If we happen to be the ones facing a crisis, that same stirring and tugging rises up in us as well. We want to survive! We want to make it through for those who love us. Love brings out another of those "sure things" - HOPE. We don't want our difficulty to cause our loved ones pain, hurt, worry, fear or sadness. How many times do you hear of situations where the last thing on a person's mind if they are facing the possibility of death, is them saying "tell my family I love them?" They don't just ask for help for themselves but are thinking of their loved ones. It is this "sure thing" in each of us that helps us do more than just exist in life or get by in survival mode. This sure thing will try to comfort the hearts of others if our outcome is that sure thing of "death" or the sure thing of HOPE will push us beyond what we might normally be physically able to do to survive and to make it through.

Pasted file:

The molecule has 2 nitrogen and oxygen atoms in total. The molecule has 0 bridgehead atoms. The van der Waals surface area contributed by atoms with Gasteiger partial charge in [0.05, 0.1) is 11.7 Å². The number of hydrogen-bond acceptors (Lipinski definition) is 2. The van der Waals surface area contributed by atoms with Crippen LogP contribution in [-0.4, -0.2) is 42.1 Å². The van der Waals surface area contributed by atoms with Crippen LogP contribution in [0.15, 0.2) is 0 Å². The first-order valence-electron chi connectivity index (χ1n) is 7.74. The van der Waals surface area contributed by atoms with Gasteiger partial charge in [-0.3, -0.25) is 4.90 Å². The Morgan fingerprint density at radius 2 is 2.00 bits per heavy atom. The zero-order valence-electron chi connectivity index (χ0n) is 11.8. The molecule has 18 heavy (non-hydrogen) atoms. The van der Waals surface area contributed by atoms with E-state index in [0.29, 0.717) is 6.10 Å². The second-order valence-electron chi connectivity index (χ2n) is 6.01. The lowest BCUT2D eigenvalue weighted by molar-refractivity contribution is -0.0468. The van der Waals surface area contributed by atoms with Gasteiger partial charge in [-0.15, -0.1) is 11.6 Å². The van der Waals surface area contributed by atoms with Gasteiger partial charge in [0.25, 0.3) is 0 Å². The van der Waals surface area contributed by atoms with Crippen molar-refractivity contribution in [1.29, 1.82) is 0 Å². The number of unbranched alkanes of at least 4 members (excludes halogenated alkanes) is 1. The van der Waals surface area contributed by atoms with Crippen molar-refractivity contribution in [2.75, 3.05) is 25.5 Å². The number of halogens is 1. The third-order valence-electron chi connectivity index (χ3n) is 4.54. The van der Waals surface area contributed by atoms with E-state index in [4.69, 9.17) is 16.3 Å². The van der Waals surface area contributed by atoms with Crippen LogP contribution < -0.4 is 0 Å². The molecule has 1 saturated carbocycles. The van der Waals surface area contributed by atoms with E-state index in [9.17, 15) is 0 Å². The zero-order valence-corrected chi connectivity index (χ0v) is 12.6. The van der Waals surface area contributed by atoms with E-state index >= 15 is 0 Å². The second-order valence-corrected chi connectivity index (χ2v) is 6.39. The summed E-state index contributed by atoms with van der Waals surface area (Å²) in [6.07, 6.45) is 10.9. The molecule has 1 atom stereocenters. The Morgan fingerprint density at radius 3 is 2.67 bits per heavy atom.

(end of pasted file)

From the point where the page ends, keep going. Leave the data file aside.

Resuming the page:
Recently, my grandmother's older brother passed away. Now when I say "older" understand that Maw Maw is 95! Her older brother was 98. At that phase in life, "death" is one of those sure things that one quite naturally thinks about more often. I drove over to see her after hearing the news. She was sitting in her familiar spot in the recliner with her feet propped up on a footstool. I hugged her, kissed her on the cheek then bent down to talk to her. As I looked up in her eyes while the tears formed and the weariness of her heart began to escape through her lips, my body melted along with my heart. I sat down in the floor, put my hand on her knee and listened as she shared her grief with me. She's always been so full of life no matter how she felt physically, mentally or emotionally. Even after my sweet Paw Paw passed as well as her youngest daughter Aunt Betty who passed away from cancer, Maw Maw was a reservoir of encouragement and hope for all of us. Maw Maw is a fighter, a survivor, and a beacon of love and hope. This day though, she said something that broke my heart. Her body is failing her to the point to where walking around, standing and sitting without assistance is difficult. As I looked up at her while she shared some of her grief in soft spoken tones, she said "I'm tired." I knew she didn't just mean physically. She had lost another one of her generation that she loved, her body didn't have the strength and energy - mentally and emotionally, and all of it was heavy to deal with. I didn't have any words really, but having me sit at her feet sharing in her grief somehow brought comfort to her.